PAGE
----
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Snapshot: What’s the 411 on Rents?

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According to online rental sites, the double-digit jumps in rents that caught the attention of tenants and landlords in 2021-22 may be fading into the past.

The news of smaller rent increases - and even decreases in some areas - is encouraging for tenants and economists but may seem confusingly at odds with monthly shelter inflation figures (rent plus owner’s equivalent rent) in the CPI (Consumer Price Index). These surged to a new high in September.

Rent inflation has an oversized impact on every inflation measure the Federal Reserve watches. Since it takes up nearly a third of CPI, it can have an indirect impact on all our wallets, whether we rent or own.

So, let’s dive a little deeper into why these two indicators are moving in different directions and when and how rent de-escalation might impact renters, the Federal Reserve and the economy.

Understanding the many categories of “rent” 

To understand the full picture of rent inflation, it helps to nail down some definitions first.

Popular rental websites gather data on “new lease rents” – in other words, the asking rents for units that are turning over.

The CPI, in contrast, covers rent data on both new leases and renewal leases for tenants who are staying on.

The CPI also includes an additional measure called “owner’s equivalent rent” – the amount of money a homeowner would be paying in rent to equal their ownership costs.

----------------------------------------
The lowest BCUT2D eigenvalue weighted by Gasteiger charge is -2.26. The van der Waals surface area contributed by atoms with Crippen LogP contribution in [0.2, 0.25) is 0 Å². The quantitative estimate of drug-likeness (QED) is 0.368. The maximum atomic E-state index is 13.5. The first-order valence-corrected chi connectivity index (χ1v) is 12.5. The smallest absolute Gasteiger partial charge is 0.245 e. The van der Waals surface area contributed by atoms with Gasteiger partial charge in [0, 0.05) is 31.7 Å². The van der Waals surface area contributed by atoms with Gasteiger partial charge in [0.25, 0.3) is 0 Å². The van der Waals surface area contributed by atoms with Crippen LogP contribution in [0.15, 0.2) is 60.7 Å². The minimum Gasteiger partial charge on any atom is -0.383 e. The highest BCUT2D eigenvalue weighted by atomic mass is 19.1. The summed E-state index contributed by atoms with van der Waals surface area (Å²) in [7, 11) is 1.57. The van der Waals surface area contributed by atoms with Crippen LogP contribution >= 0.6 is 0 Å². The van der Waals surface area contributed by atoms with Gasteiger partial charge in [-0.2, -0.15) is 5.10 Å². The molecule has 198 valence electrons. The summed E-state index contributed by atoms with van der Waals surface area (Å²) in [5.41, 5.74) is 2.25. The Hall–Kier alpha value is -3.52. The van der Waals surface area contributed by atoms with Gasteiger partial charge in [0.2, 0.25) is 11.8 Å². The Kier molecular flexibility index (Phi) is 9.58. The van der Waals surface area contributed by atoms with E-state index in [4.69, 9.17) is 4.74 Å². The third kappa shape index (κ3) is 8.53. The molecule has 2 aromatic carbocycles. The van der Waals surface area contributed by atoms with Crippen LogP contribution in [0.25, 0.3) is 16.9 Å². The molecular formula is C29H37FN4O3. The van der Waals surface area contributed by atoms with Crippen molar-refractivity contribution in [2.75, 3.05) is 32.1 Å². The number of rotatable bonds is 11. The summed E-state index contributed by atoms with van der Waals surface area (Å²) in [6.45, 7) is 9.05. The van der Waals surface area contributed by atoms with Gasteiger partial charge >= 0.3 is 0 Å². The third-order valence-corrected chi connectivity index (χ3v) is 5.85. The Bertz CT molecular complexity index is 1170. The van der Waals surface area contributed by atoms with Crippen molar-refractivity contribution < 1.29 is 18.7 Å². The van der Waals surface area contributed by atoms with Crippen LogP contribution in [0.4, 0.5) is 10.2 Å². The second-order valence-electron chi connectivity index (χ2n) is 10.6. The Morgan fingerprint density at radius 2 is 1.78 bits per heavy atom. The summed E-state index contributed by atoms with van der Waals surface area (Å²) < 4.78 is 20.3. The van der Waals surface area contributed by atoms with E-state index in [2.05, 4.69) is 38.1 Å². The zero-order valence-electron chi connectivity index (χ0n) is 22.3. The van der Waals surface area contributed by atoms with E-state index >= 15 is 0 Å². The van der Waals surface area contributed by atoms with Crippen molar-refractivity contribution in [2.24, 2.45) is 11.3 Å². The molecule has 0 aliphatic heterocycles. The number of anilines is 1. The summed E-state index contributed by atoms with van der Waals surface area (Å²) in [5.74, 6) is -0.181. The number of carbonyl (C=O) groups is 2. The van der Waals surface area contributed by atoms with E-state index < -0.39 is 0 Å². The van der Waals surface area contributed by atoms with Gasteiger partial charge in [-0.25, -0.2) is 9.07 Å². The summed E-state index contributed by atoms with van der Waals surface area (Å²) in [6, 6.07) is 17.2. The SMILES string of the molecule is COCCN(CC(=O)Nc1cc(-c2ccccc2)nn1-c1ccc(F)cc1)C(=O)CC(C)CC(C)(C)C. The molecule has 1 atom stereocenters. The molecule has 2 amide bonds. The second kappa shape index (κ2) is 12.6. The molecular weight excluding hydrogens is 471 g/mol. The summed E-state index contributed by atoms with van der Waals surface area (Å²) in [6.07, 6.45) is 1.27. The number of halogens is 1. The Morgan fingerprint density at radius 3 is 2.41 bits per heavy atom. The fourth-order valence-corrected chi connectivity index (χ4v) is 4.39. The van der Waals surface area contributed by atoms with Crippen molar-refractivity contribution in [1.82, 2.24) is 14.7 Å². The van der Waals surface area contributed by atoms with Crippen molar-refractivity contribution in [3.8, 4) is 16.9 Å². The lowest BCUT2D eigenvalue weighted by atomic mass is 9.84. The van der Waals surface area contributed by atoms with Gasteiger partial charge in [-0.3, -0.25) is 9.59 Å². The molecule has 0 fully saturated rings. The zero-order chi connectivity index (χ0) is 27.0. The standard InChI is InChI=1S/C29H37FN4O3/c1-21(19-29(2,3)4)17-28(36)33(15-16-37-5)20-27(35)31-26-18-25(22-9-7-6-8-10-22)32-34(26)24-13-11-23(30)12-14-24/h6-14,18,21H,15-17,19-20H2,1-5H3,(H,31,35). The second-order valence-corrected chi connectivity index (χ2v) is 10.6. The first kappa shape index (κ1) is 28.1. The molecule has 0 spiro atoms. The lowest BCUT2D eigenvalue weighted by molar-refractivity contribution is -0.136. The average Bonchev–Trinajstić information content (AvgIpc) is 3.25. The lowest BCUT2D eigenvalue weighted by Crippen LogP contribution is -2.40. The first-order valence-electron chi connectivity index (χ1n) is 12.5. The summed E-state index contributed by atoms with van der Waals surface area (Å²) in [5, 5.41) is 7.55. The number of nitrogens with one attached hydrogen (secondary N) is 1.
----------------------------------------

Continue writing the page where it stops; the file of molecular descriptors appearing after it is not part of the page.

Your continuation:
What you need to know today

Since each rent inflation indicator contains different information, our colleagues in Global Investment Research look at multiple sources to paint a complete picture:

  • If you’re a tenant looking to move, the news is good. The sticker shock on new leases is clearly lessening. Based on indicators carefully chosen by our analysts, new lease rents decelerated to an annualized growth rate of only 3% in the third quarter of 2022.
  • If you’re planning to stay put, you’ll likely have to adjust to a higher price. Renewal lease rates usually adjust more gradually than new because landlords are reluctant to alienate and lose existing tenants. But renewal lease growth is likely to run hotter in the near future as these units catch up to the market rates of new leases.
  • Our researchers estimate that this catch-up effect is boosting renewal lease rent growth to over 8% annually, driving the strength of rental inflation in the CPI. Because renewal leases still lag the new lease market rate by 3% on average, they are likely to continue rising through next year.
  • With new lease rents remaining close to their current range and the catch-up effect continuing, our colleagues expect CPI rent measures to rise from the current 6.8% to a peak of 7.5% next spring before slowing to under 6% at the end of 2023.
  • Even if new lease rents don’t grow at all next year, catch-up rent inflation is likely to keep inflation measures far above target next year. That could inspire the Fed to deliver more and/or higher hikes. And too much tightening by the Fed could push the US over the edge into a recession.

This article is for informational purposes only and is not a substitute for individualized professional advice. Articles on this site were commissioned and approved by Marcus by Goldman Sachs®, but may not reflect the institutional opinions of The Goldman Sachs Group, Inc., Goldman Sachs Bank USA or any of their affiliates, subsidiaries or divisions.